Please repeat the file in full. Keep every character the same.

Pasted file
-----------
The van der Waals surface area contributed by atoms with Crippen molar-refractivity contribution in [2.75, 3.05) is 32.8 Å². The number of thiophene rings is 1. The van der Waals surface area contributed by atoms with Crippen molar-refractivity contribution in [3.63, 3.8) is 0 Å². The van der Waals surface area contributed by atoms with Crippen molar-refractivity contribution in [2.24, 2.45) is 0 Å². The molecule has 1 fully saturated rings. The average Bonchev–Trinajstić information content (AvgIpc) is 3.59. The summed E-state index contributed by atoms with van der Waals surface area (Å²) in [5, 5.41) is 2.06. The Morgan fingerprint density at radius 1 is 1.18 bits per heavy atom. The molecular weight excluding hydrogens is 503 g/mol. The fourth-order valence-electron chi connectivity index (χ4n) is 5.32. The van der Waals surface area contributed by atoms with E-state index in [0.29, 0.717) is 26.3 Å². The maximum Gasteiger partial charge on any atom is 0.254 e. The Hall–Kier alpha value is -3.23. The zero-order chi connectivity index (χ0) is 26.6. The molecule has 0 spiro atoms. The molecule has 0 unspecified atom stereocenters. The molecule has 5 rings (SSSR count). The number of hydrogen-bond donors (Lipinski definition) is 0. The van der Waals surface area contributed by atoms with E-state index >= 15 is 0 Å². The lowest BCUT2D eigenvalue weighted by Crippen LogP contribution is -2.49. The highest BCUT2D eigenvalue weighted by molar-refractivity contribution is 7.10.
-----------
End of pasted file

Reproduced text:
The van der Waals surface area contributed by atoms with Crippen molar-refractivity contribution in [2.75, 3.05) is 32.8 Å². The number of thiophene rings is 1. The van der Waals surface area contributed by atoms with Crippen molar-refractivity contribution in [3.63, 3.8) is 0 Å². The van der Waals surface area contributed by atoms with Crippen molar-refractivity contribution in [2.24, 2.45) is 0 Å². The molecule has 1 fully saturated rings. The average Bonchev–Trinajstić information content (AvgIpc) is 3.59. The summed E-state index contributed by atoms with van der Waals surface area (Å²) in [5, 5.41) is 2.06. The Morgan fingerprint density at radius 1 is 1.18 bits per heavy atom. The molecular weight excluding hydrogens is 503 g/mol. The fourth-order valence-electron chi connectivity index (χ4n) is 5.32. The van der Waals surface area contributed by atoms with E-state index in [0.29, 0.717) is 26.3 Å². The maximum Gasteiger partial charge on any atom is 0.254 e. The Hall–Kier alpha value is -3.23. The zero-order chi connectivity index (χ0) is 26.6. The molecule has 0 spiro atoms. The molecule has 0 unspecified atom stereocenters. The molecule has 5 rings (SSSR count). The number of hydrogen-bond donors (Lipinski definition) is 0. The van der Waals surface area contributed by atoms with E-state index >= 15 is 0 Å². The lowest BCUT2D eigenvalue weighted by Crippen LogP contribution is -2.49. The highest BCUT2D eigenvalue weighted by molar-refractivity contribution is 7.10.